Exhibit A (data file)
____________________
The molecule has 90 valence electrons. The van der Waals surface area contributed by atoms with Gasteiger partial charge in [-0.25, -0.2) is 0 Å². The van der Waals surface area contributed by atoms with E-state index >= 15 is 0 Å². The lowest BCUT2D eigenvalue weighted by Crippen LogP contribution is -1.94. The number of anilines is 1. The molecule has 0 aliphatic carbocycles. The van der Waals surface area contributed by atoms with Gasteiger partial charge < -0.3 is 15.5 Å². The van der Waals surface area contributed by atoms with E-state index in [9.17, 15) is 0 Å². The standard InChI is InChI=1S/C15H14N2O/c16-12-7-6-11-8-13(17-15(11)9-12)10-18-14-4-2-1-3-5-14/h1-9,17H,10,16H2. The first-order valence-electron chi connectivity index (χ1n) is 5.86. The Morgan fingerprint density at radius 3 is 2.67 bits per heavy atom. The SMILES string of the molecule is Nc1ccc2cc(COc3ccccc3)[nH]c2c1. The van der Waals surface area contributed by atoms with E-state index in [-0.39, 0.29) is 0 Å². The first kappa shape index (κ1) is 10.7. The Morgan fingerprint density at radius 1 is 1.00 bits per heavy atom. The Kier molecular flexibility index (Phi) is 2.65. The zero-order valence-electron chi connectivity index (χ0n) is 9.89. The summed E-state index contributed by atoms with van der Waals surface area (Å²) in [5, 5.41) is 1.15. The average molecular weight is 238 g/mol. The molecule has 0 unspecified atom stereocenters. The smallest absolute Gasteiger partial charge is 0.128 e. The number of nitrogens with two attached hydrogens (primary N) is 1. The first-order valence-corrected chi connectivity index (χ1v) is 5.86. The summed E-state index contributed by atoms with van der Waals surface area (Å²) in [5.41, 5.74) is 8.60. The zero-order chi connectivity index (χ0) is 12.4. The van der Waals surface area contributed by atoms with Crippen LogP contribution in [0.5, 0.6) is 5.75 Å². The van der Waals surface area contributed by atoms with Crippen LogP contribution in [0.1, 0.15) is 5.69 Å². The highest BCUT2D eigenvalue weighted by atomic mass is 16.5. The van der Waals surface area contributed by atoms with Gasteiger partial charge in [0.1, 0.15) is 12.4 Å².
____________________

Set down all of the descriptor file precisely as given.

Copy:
The molecule has 90 valence electrons. The van der Waals surface area contributed by atoms with Gasteiger partial charge in [-0.25, -0.2) is 0 Å². The van der Waals surface area contributed by atoms with E-state index >= 15 is 0 Å². The lowest BCUT2D eigenvalue weighted by Crippen LogP contribution is -1.94. The number of anilines is 1. The molecule has 0 aliphatic carbocycles. The van der Waals surface area contributed by atoms with Gasteiger partial charge < -0.3 is 15.5 Å². The van der Waals surface area contributed by atoms with E-state index in [9.17, 15) is 0 Å². The standard InChI is InChI=1S/C15H14N2O/c16-12-7-6-11-8-13(17-15(11)9-12)10-18-14-4-2-1-3-5-14/h1-9,17H,10,16H2. The first-order valence-electron chi connectivity index (χ1n) is 5.86. The Morgan fingerprint density at radius 3 is 2.67 bits per heavy atom. The SMILES string of the molecule is Nc1ccc2cc(COc3ccccc3)[nH]c2c1. The van der Waals surface area contributed by atoms with E-state index in [-0.39, 0.29) is 0 Å². The first kappa shape index (κ1) is 10.7. The Morgan fingerprint density at radius 1 is 1.00 bits per heavy atom. The Kier molecular flexibility index (Phi) is 2.65. The zero-order valence-electron chi connectivity index (χ0n) is 9.89. The summed E-state index contributed by atoms with van der Waals surface area (Å²) in [5, 5.41) is 1.15. The average molecular weight is 238 g/mol. The molecule has 0 unspecified atom stereocenters. The smallest absolute Gasteiger partial charge is 0.128 e. The number of nitrogens with two attached hydrogens (primary N) is 1. The first-order valence-corrected chi connectivity index (χ1v) is 5.86. The summed E-state index contributed by atoms with van der Waals surface area (Å²) in [5.41, 5.74) is 8.60. The zero-order chi connectivity index (χ0) is 12.4. The van der Waals surface area contributed by atoms with Crippen LogP contribution in [0.5, 0.6) is 5.75 Å². The van der Waals surface area contributed by atoms with Crippen LogP contribution in [0.1, 0.15) is 5.69 Å². The highest BCUT2D eigenvalue weighted by atomic mass is 16.5. The van der Waals surface area contributed by atoms with Gasteiger partial charge in [0.1, 0.15) is 12.4 Å².